Sunday, September 18, 2011

Thoughts on The Lean Startup

 I had the opportunity to get a review copy of The Lean Startup: How Today's Entrepreneurs Use Continuous Innovation to Create Radically Successful Businesses by Eric Ries. I learned a few things from the book, but the most surprising thing was that what, on the surface is a book targeted at business people, entrepreneurs in particular, actually had a lot to offer developers and project and product managers who work at all sorts of companies. In addition to reviewing many of the lean principles and practices familiar to anyone who takes agile software development seriously, this book also makes a case for how practices that work for developers (like testing) also make a great deal of sense at the business level. To be sure the tests are different, but the idea of having measurable expectations is something all agile developers who have written a unit or integration test should be familiar with. Eric Ries shows how this same approach makes sense for determining the direction a business should take.

This book provides guidance on the tools to use to answer the question "are you building the right product" quickly. Even if you are on a team in an established company -- even if your are building tools for internal use -- concepts like the Minimum Viable Product can be useful to you immediately.

In spite of the book's business oriented focus, it makes clear the importance of good engineering practices to build a sustainable product development environment. This book can benefit those who work in startups and anyone who works on a team that wants to have the impact of a startup.

Monday, September 5, 2011

Why SCM Patterns is in Patterns Format

I recently had an opportunity to speak to an undergraduate software engineering class. The professor for that class, Danny Dig has a very interesting practice of asking practitioners to speak to the class over Skype when an appropriate topic presents itself. Danny invited me to join then when they were discussing software configuration management and version control.

During the session Danny asked me why we used pattern form for the material in  Software Configuration Management Patterns: Effective Teamwork, Practical Integration was in pattern format. At the time I might have quickly answered that I was interested in patterns and the book was based on patterns we'd written. But aside from being a too flippant, and not terribly profound. that answer isn't actually right.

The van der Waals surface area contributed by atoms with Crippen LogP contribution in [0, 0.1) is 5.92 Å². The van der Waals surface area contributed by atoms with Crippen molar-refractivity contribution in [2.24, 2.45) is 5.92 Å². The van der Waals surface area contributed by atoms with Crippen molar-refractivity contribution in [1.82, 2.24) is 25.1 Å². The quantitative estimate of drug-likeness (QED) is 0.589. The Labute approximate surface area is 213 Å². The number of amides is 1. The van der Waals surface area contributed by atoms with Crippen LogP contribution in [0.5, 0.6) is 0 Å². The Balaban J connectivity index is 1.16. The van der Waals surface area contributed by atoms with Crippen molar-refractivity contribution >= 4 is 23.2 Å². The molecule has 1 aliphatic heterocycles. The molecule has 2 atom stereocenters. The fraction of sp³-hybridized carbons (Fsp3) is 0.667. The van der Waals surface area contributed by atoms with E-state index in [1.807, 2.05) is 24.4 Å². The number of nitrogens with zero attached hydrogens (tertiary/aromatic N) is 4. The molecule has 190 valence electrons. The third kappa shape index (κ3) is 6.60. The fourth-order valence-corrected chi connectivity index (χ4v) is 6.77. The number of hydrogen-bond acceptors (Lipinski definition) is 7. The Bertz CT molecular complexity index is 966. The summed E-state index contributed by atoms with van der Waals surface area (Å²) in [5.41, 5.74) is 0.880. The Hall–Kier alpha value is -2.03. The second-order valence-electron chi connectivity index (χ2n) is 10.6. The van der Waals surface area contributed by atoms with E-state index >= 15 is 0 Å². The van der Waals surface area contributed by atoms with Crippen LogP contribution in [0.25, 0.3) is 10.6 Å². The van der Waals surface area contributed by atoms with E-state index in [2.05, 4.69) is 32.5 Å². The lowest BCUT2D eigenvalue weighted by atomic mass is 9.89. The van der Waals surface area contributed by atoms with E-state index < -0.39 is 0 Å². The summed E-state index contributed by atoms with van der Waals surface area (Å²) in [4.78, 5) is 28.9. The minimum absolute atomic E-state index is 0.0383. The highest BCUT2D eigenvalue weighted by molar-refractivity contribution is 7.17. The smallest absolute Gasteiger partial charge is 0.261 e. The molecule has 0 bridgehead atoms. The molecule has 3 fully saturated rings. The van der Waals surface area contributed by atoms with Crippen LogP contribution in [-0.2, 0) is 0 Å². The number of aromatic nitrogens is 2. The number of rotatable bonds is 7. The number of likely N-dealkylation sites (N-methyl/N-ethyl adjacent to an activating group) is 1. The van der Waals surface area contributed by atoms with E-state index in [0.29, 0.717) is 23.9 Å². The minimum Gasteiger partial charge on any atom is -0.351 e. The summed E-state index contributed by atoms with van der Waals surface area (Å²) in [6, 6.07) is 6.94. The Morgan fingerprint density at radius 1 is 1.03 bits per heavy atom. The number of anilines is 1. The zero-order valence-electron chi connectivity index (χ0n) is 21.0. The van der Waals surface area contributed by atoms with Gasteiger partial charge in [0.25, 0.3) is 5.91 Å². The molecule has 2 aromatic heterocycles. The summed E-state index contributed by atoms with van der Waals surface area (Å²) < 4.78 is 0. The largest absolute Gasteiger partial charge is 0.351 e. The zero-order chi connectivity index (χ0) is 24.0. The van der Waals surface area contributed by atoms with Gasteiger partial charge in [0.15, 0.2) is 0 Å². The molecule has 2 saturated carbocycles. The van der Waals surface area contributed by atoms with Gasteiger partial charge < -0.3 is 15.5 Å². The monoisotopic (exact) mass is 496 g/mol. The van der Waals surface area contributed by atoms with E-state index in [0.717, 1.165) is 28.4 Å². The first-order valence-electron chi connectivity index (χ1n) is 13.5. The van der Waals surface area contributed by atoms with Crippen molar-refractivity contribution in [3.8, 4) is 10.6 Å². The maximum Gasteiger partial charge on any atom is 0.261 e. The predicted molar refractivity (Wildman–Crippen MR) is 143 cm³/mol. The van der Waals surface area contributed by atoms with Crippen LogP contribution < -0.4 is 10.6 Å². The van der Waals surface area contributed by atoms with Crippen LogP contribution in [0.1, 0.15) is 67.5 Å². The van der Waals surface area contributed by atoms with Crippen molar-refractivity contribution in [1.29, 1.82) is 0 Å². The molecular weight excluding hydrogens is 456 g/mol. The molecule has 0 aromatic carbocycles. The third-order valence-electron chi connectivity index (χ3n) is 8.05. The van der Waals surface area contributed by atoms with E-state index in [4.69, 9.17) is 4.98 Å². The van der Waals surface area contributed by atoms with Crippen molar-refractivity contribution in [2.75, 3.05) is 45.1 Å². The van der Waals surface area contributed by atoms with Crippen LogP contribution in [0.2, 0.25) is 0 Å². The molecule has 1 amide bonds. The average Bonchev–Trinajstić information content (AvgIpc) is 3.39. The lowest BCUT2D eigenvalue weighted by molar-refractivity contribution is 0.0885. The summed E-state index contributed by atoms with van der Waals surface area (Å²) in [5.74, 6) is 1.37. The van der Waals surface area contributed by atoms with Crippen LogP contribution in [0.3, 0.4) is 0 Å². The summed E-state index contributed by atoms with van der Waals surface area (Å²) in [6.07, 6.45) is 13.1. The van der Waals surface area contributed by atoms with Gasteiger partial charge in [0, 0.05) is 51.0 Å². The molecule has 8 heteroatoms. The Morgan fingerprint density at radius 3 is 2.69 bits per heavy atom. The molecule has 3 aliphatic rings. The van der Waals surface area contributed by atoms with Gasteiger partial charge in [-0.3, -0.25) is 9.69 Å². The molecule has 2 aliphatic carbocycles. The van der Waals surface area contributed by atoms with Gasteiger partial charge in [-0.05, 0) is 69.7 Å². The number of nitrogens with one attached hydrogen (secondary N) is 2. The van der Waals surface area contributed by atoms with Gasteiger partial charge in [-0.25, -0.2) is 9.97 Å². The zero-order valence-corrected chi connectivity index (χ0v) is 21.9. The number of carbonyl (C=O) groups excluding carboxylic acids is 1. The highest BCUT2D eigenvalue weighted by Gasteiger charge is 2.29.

There are two aspects of patterns that make them well suited for software configuration management practices, especially those at a team level:
  •  Patterns describe things people have done successfully, and we wanted to document the practices that worked well, and which, when they were missing, caused problems. We wanted to catalog the things that we found ourselves explaining again and again in different organizations. If you read the book,  much of what you read will sound obvious. But it's only obvious if you know it, and may people don't.
  •  The pattern form makes it very clear than everything fits into a context, which includes other decisions you've made and the environment your working in.  People often get captivated by solutions without really thinking about whether the solution is right for he problem they have, and what else you need to do before and after to ensure success. 
Too often people associate SCM with tools. and techniques without considering what techniques work well for the team. SCM Patterns puts the solutions in context with your organization, process, and architecture and (hopefully) provides you with some guidance on the steps to build an environment where people can code together effectively.

The other thing I realized shorty after writing the book is that, while the book was in it's final stages just as the Agile Manifesto was being worked on, the book had a lot to say about agile collaboration. The SCM Patterns book, to me, is really about how to work together more effectively. SCM is just the means.